How to Staff Your Yacht
Hiring a good crew is essential for smooth sailing
Finding the perfect yacht is one thing. Finding the perfect crew is the next step.
“A bad boat with a good crew is a fun time. A great boat with a bad crew is misery,” said Rupert Connor, owner of Luxury Yacht Group, based in Fort Lauderdale, Florida.
For a small vessel, about 50 to 80 feet with room for eight guests, an owner would need two to four crew members, according to Oxana Vergne, charter manager at Engel & Völkers Yachting, a brokerage focused on yacht sales and charters. Mega yachts, like a 236-foot Serenity, may have up to 30 crew members, she said. The biggest yachts may have a staff of 60 to 80 people.
The biggest yachts will have a deck crew, which includes the captain, officers, deckhands and other positions; the interior crew (butlers, stewardesses and other service-oriented staff); engineers; and a chef and galley crew, Mr. Connor explained. There is often also a land-based team, which helps with finances and logistics of running the yacht.
The most important hire is the captain, according to the experts. He or she will lead the team and set the tone for the boat.
“Everything comes from the captain,” according to Mr. Connor.
A close second may be the chef; the culinary experience must be top notch on numerous levels to keep the peace at sea.
“When the weather is bad, the only thing to do is pray there’s a good chef on board,” Mr. Connor said. In that case, the interior crew may put on a swanky party on the yacht, but it’s only as good as the amuse-bouche coming from the galley.
The chef also needs to be “creative and capable of cooking different type of cuisine, including gluten free, vegan, kosher and others,” Ms. Vergne said.
Harmony on the High Seas
It’s also important for the chef and captain to get along reasonably well. In fact, it’s vital to the success of the yacht that all the crew get along.
“Living on a yacht in close community is not an easy thing to do,” Ms. Vergne said. Crew members “have to get on with their ‘new family’ and live in close quarters with long hours and very little privacy.”
Employers should look for people with a can-do attitude and a smile, she said. It’s also important that they be flexible, friendly and discreet.
“Since the clients will spend a lot of time with the crew on board, some of them will expect the crew to be outgoing,” Ms. Vergne said. “And some clients would prefer to deal with a barely noticeable crew. [The crew] must be sensitive to this and flexible, understanding the boundaries to be crossed and not. Friendly but discreet.”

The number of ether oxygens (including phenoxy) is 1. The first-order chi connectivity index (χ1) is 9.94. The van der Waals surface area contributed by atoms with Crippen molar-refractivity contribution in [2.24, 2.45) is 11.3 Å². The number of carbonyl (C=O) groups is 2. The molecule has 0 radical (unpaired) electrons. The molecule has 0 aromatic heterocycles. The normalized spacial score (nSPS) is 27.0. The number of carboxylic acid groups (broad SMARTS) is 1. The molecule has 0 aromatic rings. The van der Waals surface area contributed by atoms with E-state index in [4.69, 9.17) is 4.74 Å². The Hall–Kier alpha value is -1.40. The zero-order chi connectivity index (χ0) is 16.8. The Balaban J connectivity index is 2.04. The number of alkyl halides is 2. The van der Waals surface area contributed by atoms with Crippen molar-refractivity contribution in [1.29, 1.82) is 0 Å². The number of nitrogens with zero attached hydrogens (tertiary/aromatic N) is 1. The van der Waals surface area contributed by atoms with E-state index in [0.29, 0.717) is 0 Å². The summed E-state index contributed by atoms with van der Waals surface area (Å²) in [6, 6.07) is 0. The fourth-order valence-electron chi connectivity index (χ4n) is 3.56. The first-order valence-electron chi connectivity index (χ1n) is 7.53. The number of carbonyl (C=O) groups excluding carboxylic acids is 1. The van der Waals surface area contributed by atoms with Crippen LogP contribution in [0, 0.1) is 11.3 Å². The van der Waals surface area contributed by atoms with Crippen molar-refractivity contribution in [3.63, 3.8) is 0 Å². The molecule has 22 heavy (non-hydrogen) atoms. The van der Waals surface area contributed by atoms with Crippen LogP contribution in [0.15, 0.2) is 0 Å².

There are three ways to crew a yacht, he said. One is by referral. Other yacht owners may have a captain or chef to recommend, he said. “It’s sometimes the easiest; it’s not always the most reliable.”
The key is to understand what kind of experience the potential crew member has. “There’s an enormous difference between crewing a sport-fishing boat and a 130- to 140-foot yacht.”
There are also resume-hosting services for yacht staff. Potential employees post resumes; an employer searches the database for the positions he or she is looking to fill. The DIY process is time intensive, but less expensive than using a recruitment service.
Mr. Connor’s Luxury Yacht Group provides such a service, as well as extensive data about all positions and their salary requirements. (A captain may make $7,000 to more than $14,000 a month, while a junior deckhand’s wage is more the $2,000 range.)
These services vet all potential crew members, checking references and acting as a matchmaker of sorts between yacht owners and the crew. Fort Lauderdale-based Northrop & Johnson is another company that can help staff up for sea, as is Polo & Tweed, a London-based staff recruiting agency for luxury properties.
Personality is huge in choosing crews that will work well together, Mr. Connor said, and he aims to please clients by knowing their needs and finding a crew suited to meet them.
Training is also a big part of hiring a crew. That includes safety training for everyone, regardless of position, which is required in international waters. Recruitment services make sure their members are up to date with these requirements.
In addition to safety, working on and caring for a yacht often takes specialized skills. Some firms, like Polo & Tweed, offer on-yacht training for crews that aren’t quite meshing.
“Instead of recreating the hiring process, we send a trainer on board to iron out the issues,” said Lucy Challenger, the CEO of Polo & Tweed.
To that end, the firm flies in a trainer to work with the existing crew, helping with everything from team building to training in laundry or silver service. It also has land-based training for those looking to become a part of an international crew.
The cost of the crew is about 35% to 40% of operating costs of the entire yacht, Mr. Connor said. That includes salaries, training, transportation and basic essentials, as well as any special uniforms or accessories that may be required by the yacht owner.
And lest anyone be tempted to only crew the yacht when it’s being used, experts said it can’t be done. It’s possible to do without the interior staff if there are no guests aboard, but if the yacht is in the water, the deck and engineering crew must stay with it, Mr. Connor said. They need constant maintenance not only to protect bespoke wood finishes and marble in-lays, but also to make sure the boat itself doesn’t rot in the corrosive salt water.
“The worst thing to do is fire the crew,” Mr. Connor said. “The boat will be gone.”